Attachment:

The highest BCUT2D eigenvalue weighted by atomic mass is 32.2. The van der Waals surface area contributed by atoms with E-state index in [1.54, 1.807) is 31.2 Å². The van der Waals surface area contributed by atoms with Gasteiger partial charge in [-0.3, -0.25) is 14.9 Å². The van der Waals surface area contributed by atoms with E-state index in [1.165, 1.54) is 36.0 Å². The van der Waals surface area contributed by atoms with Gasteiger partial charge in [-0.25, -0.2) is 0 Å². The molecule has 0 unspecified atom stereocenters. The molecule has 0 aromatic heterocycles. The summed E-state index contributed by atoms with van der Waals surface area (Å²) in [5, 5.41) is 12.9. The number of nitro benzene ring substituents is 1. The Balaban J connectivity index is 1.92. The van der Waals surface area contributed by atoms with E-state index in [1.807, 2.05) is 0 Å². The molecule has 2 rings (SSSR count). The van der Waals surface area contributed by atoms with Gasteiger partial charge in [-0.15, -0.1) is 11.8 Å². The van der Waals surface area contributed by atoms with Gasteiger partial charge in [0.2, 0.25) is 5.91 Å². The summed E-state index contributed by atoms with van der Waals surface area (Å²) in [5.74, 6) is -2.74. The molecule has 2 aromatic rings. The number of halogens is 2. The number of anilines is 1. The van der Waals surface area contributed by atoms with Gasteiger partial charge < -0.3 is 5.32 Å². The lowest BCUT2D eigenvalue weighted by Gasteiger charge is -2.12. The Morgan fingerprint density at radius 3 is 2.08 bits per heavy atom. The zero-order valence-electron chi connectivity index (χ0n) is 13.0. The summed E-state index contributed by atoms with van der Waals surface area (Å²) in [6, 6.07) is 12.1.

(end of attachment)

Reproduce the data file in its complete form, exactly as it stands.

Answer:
The highest BCUT2D eigenvalue weighted by atomic mass is 32.2. The van der Waals surface area contributed by atoms with E-state index in [1.54, 1.807) is 31.2 Å². The van der Waals surface area contributed by atoms with Gasteiger partial charge in [-0.3, -0.25) is 14.9 Å². The van der Waals surface area contributed by atoms with E-state index in [1.165, 1.54) is 36.0 Å². The van der Waals surface area contributed by atoms with Gasteiger partial charge in [-0.25, -0.2) is 0 Å². The molecule has 0 unspecified atom stereocenters. The molecule has 0 aromatic heterocycles. The summed E-state index contributed by atoms with van der Waals surface area (Å²) in [5, 5.41) is 12.9. The number of nitro benzene ring substituents is 1. The Balaban J connectivity index is 1.92. The van der Waals surface area contributed by atoms with E-state index in [1.807, 2.05) is 0 Å². The molecule has 2 rings (SSSR count). The van der Waals surface area contributed by atoms with Gasteiger partial charge in [-0.15, -0.1) is 11.8 Å². The van der Waals surface area contributed by atoms with Gasteiger partial charge in [0.2, 0.25) is 5.91 Å². The summed E-state index contributed by atoms with van der Waals surface area (Å²) in [5.74, 6) is -2.74. The molecule has 2 aromatic rings. The number of halogens is 2. The number of anilines is 1. The van der Waals surface area contributed by atoms with Gasteiger partial charge < -0.3 is 5.32 Å². The lowest BCUT2D eigenvalue weighted by Gasteiger charge is -2.12. The Morgan fingerprint density at radius 3 is 2.08 bits per heavy atom. The zero-order valence-electron chi connectivity index (χ0n) is 13.0. The summed E-state index contributed by atoms with van der Waals surface area (Å²) in [6, 6.07) is 12.1.